TECHNOLOGY CAN SPEED UP OUR HOUSING OUR POOR.

    TECHNOLOGY CAN REDUCE THE COST OF THE HOUSING THEM.

    HOUSING TECHNOLOGY CAN REDUCE GREEN HOUSES GASES…SAVING OUR PLANET.

    TECHNOLOGY CAN BUILD HOMES THAT BEST RESIST HURRICANES.

    Steel SIP Technology. {Structural Insulated Panels] is the Future of Residential Housing.

    The last PIT census of Homeless in our two county areas is 4,236. Almost heroic efforts are being made by all of us to house our homeless. But all our efforts “collectively” are just making a small dent in reducing the total numbers of homeless in Tampa Bay. Can’t we do better?

    Steel SIPs are better. And the total investment of a Workshop to produce such Better, Stronger, Faster, Cheaper housing is the median cost of only ONE 1712 sq. ft. house in Tampa.
    With THAT investment we can start a revolution in Tampa Bay Affordable Housing and be a Model to the rest of the State.
    Any non-profit group among us can set up the Building, Equipment, and Tools necessary to turn out 10 Mini-Houses a day of High Tech quality. Only 4 persons are needed to run it.

    Estimates indicate that this Not-for-profit Workshop can provide the houses to us for as little as $10.00 per sq. ft. for the complete dried-in-shell [which includes Solid 4” Steel Insulated Walls, 6” beautiful insulated tri-dimensional Roofs, Thermal Vinyl Windows and Steel Insulated Doors]. For $50.00 per sq. ft. we can have a complete Turnkey House of 400 to 600 sq. ft….materials and labor. [On land provided by the County or others].

    This little Workshop factory is a non-stressful operation and hopefully will belong to one of you or all of us with TAMPA BAY HOUSING THE HOMELESS…faster. It would NOT alter your business model in helping your clients…but it could help you speed up your work and save you money on construction costs. I promise to FACILITATE getting it set up and operating.

    The new Buccaneer Training Facility at One Buc Place in Tampa is built with Steel SIPs.

    Carl Hebinck, Veteran, Retired Florida Building Contractor, Volunteer with Celebrate Outreach.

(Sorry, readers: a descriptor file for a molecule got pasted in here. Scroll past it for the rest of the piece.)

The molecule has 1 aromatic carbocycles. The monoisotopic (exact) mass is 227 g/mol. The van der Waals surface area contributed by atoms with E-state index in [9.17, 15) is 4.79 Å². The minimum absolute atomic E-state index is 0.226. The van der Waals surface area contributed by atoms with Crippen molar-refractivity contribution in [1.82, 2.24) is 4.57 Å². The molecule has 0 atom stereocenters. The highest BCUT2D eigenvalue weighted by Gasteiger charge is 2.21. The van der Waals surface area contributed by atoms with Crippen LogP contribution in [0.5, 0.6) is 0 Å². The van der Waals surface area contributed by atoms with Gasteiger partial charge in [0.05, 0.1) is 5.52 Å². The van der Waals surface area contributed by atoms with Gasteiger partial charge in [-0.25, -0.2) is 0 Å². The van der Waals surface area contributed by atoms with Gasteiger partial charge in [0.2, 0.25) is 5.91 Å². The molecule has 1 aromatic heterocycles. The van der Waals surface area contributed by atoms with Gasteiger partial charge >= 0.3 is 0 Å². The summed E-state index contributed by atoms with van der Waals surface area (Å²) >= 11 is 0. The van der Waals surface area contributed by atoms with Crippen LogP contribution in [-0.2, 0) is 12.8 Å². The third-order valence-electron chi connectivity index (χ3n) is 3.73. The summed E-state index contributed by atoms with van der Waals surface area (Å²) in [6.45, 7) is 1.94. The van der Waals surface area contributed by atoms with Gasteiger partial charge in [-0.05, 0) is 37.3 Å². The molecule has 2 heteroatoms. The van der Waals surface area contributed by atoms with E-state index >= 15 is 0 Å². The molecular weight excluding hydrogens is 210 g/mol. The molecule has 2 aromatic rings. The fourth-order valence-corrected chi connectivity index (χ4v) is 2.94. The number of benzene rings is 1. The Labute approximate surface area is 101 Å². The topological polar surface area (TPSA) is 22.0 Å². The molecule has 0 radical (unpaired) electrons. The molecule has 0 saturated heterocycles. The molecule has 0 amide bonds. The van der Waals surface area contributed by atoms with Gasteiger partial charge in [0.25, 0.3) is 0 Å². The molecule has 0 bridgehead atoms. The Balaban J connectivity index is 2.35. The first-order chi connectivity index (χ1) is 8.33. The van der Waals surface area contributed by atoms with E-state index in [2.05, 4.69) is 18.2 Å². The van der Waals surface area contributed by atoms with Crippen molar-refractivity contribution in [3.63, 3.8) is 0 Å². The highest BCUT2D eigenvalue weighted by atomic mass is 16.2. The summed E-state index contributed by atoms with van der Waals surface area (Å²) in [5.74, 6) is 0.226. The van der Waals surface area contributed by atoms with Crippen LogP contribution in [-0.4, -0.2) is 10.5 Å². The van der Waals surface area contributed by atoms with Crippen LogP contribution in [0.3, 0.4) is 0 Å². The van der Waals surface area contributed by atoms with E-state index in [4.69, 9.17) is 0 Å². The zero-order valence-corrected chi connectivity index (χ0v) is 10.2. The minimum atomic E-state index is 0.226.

2468 Florentine Way, #50; Clearwater, FL 33763 727 902 5487

    To see these beautiful Steel SIP houses going up go to Youtube and watch the 8:47 min video:
    THE FUTURE OF RESIDENTIAL HOUSING

  3. Avatar

    Minnie Martin

    April 8, 2019 at 4:32 pm

    Good luck with kriesman!! As long as big spenders keep flocking to DTSP the low income will never get affordable housing. I am a Democrat and have never voted for him, because he’s all about making a name for himself!!

  4. Avatar

    Rose Smith-Hayes

    April 8, 2019 at 11:58 pm

    So true.

  5. Avatar

    Keith Burke

    April 10, 2019 at 4:00 pm

    This Grace Connection Church is directly behind my house, thus not thrilled at all with there putting in Affrodable Housing in my back yard. No one is going to want to purchase my waterfront pad at market value with an affordable living project in back yard. I busted my ass to get out of South Saint Petersburg as a youth having graduated Lakewood High, then went to Marines then went to college on my own dime and then clawed my way thru the corporate latter in hopes to secure a nice home in a peaceful crime free neighborhood. I have been very blessed and successful in securing a waterfront property on Bear Creek after years of blood, sweat and tears. I now have an Affordable Living Project with 96 Units going up in my back yard. Don’t preach to me about fudged govt propagandize stats and how property values and crime stats aren’t negatively impacted by affordable housing moving into middle class neighborhoods. I have experienced first hand the nightmares associated with such projects; thus have had a so called Preacher rent out a property next door for affordable housing to which was a rotating door of crack heads and meth heads with the Preacher now in Jail for fraud. The entire neighborhood had to deal with this nightmare and now I have a potential 96 Unit UN2030 rack em an pack em Project going up in back yard. Unless you are in my shoes with a Project going up in your back yard don’t preach to me.

Leave a Reply

The St. Pete Catalyst

The Catalyst honors its name by aggregating & curating the sparks that propel the St Pete engine.  It is a modern news platform, powered by community sourced content and augmented with directed coverage.  Bring your news, your perspective and your spark to the St Pete Catalyst and take your seat at the table.

Email us: spark@stpetecatalyst.com

Subscribe for Free